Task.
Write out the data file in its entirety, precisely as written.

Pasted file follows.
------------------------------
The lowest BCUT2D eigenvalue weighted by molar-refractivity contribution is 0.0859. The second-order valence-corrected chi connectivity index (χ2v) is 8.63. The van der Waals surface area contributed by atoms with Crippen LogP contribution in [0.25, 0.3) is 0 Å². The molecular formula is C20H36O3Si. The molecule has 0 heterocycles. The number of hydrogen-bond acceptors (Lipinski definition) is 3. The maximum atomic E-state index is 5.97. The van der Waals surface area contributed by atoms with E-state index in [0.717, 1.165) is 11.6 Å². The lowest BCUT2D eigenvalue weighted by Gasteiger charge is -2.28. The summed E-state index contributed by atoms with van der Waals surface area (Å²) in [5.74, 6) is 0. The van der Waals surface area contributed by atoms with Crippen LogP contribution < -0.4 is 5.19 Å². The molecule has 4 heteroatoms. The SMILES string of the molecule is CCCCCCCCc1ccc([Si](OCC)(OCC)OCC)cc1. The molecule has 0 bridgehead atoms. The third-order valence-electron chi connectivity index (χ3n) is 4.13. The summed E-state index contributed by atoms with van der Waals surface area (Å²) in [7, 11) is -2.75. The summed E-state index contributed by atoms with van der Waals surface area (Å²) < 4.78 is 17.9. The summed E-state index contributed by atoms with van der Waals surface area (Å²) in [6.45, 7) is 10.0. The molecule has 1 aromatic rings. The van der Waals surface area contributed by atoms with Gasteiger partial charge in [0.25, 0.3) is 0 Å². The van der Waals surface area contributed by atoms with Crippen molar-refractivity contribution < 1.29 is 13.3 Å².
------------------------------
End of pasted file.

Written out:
The lowest BCUT2D eigenvalue weighted by molar-refractivity contribution is 0.0859. The second-order valence-corrected chi connectivity index (χ2v) is 8.63. The van der Waals surface area contributed by atoms with Crippen LogP contribution in [0.25, 0.3) is 0 Å². The molecular formula is C20H36O3Si. The molecule has 0 heterocycles. The number of hydrogen-bond acceptors (Lipinski definition) is 3. The maximum atomic E-state index is 5.97. The van der Waals surface area contributed by atoms with E-state index in [0.717, 1.165) is 11.6 Å². The lowest BCUT2D eigenvalue weighted by Gasteiger charge is -2.28. The summed E-state index contributed by atoms with van der Waals surface area (Å²) in [5.74, 6) is 0. The van der Waals surface area contributed by atoms with Crippen LogP contribution < -0.4 is 5.19 Å². The molecule has 4 heteroatoms. The SMILES string of the molecule is CCCCCCCCc1ccc([Si](OCC)(OCC)OCC)cc1. The molecule has 0 bridgehead atoms. The third-order valence-electron chi connectivity index (χ3n) is 4.13. The summed E-state index contributed by atoms with van der Waals surface area (Å²) in [7, 11) is -2.75. The summed E-state index contributed by atoms with van der Waals surface area (Å²) < 4.78 is 17.9. The summed E-state index contributed by atoms with van der Waals surface area (Å²) in [6.45, 7) is 10.0. The molecule has 1 aromatic rings. The van der Waals surface area contributed by atoms with Gasteiger partial charge in [0.25, 0.3) is 0 Å². The van der Waals surface area contributed by atoms with Crippen molar-refractivity contribution < 1.29 is 13.3 Å².